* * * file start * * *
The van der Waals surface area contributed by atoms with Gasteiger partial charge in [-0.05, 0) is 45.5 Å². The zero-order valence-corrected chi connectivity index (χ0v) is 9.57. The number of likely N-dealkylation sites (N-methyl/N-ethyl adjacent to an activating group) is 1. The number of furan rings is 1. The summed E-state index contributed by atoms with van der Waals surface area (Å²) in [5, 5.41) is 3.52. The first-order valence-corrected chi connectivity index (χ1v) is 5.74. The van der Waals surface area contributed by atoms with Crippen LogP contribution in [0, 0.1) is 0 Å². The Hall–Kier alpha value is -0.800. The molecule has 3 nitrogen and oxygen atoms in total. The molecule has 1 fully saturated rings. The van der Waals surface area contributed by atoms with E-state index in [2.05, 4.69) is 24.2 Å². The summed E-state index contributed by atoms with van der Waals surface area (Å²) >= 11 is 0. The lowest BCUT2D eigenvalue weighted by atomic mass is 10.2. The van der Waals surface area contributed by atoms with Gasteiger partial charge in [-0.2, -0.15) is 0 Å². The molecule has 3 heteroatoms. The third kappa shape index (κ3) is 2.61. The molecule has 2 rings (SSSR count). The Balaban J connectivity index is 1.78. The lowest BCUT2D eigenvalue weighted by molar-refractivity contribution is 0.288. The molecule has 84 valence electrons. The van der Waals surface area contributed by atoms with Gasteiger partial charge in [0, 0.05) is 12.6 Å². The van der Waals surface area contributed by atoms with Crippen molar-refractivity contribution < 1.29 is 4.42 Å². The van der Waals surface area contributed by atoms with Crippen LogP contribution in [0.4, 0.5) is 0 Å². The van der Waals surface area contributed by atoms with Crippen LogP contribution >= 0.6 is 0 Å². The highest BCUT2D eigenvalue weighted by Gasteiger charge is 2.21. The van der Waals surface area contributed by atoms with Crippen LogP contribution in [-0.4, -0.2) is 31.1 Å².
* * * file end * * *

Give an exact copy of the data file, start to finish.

The van der Waals surface area contributed by atoms with Gasteiger partial charge in [-0.05, 0) is 45.5 Å². The zero-order valence-corrected chi connectivity index (χ0v) is 9.57. The number of likely N-dealkylation sites (N-methyl/N-ethyl adjacent to an activating group) is 1. The number of furan rings is 1. The summed E-state index contributed by atoms with van der Waals surface area (Å²) in [5, 5.41) is 3.52. The first-order valence-corrected chi connectivity index (χ1v) is 5.74. The van der Waals surface area contributed by atoms with Crippen LogP contribution in [0, 0.1) is 0 Å². The Hall–Kier alpha value is -0.800. The molecule has 3 nitrogen and oxygen atoms in total. The molecule has 1 fully saturated rings. The van der Waals surface area contributed by atoms with E-state index in [2.05, 4.69) is 24.2 Å². The summed E-state index contributed by atoms with van der Waals surface area (Å²) >= 11 is 0. The lowest BCUT2D eigenvalue weighted by atomic mass is 10.2. The van der Waals surface area contributed by atoms with Gasteiger partial charge in [-0.2, -0.15) is 0 Å². The molecule has 3 heteroatoms. The third kappa shape index (κ3) is 2.61. The molecule has 2 rings (SSSR count). The Balaban J connectivity index is 1.78. The lowest BCUT2D eigenvalue weighted by molar-refractivity contribution is 0.288. The molecule has 84 valence electrons. The van der Waals surface area contributed by atoms with Gasteiger partial charge in [0, 0.05) is 12.6 Å². The van der Waals surface area contributed by atoms with Crippen molar-refractivity contribution < 1.29 is 4.42 Å². The van der Waals surface area contributed by atoms with Crippen LogP contribution in [0.4, 0.5) is 0 Å². The van der Waals surface area contributed by atoms with Crippen LogP contribution >= 0.6 is 0 Å². The highest BCUT2D eigenvalue weighted by Gasteiger charge is 2.21. The van der Waals surface area contributed by atoms with Crippen LogP contribution in [-0.4, -0.2) is 31.1 Å².